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Chabad of Hendon Treks the Great Wall of China

Friday, 18 June, 2010 - 3:08 am

the trek (2).JPGIn a case of East meets West and South joins North, adventurers and spiritual-seekers from London, Israel and South Africa teamed up to take on the challenge of the Chabad of Hendon's Great Wall  of China trek.

Eleven participants, aged sixteen to seventy, flew to China to hike along the Great Wall. The Wall snakes over mountain tops and along cliffs through almost 4000 miles of varied and breathtaking landscape. The Chabad team got a taste of it by undertaking a four day hike.

Currently in its fifth year, the annual trek has seen Rabbi Dovid Katz, educational director of Chabad of Hendon, lead Jewish expeditions to exotic destinations such as Nepal, India, Tanzania and Peru. While Rabbi Ari Shishler of Chabad of Strathavon in Johannesburg, South Africa, joined Rabbi Katz for the second time, this time bringing some members of his own community.

“This trip,” Rabbi Katz explained, “unified Jews from around the world and the trek - Copy.JPGbrought together three Chabad communities: Hendon in London, Strathavon in Johannesburg and Beijing.”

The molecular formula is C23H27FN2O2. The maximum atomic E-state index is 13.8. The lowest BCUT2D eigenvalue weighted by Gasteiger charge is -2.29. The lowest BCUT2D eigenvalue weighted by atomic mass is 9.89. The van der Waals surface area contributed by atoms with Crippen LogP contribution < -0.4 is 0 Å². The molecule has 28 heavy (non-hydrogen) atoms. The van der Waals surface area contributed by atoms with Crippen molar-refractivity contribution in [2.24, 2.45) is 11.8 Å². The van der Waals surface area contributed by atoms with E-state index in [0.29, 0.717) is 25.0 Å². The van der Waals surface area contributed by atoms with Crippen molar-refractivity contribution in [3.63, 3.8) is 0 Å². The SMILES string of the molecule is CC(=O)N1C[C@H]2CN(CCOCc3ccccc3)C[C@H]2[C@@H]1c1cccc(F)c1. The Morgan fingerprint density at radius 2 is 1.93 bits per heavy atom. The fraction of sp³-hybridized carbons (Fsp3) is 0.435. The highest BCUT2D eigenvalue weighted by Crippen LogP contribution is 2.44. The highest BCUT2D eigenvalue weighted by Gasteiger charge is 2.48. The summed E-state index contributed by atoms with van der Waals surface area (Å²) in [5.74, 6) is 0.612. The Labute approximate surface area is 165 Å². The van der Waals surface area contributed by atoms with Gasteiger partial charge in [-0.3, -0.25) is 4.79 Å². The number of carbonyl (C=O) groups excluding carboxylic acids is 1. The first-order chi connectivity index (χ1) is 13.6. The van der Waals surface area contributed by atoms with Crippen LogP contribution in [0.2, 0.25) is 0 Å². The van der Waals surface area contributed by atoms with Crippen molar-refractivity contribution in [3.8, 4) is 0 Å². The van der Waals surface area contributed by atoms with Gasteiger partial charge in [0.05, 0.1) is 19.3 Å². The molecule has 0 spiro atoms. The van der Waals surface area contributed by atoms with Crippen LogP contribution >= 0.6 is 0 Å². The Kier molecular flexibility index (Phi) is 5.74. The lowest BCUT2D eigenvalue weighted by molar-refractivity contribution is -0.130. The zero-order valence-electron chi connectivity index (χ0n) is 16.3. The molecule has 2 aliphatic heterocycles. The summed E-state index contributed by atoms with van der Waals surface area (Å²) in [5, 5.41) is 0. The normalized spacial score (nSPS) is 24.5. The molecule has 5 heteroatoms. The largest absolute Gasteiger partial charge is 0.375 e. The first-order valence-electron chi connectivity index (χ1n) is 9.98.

Beginning each day with Morning prayers and a simple breakfast, the team headed off for the day’s hike. While sturdy and breathtaking in parts, the Wall is also crumbling in others, with endless stairways, some almost vertical.

Amidst the physical challenge of hiking along the Wall, there were also opportunities for reflection and learning. Along the way, the rabbis shared Chassidic insights, peppered with lessons from the Wall experience. The group held a ‘farbrengen’ (traditional Chassidic gathering) together with each person took on a resolution at the end of the hike.

Shabbat was spent at Chabad of Beijing, directed by London-born Rabbi Shimon Freundlich and his wife Dini. The hikers joined with over 200 guests from all over the world, including tourists, people on business, exchange students and local Jewish residents.

“Although the hikers travelled to see a foreign nation’s heritage,” said Rabbi Katz, “they returned with a renewed appreciation of their own heritage having witnessed the work of Chabad emissaries in a far-flung Jewish community.”


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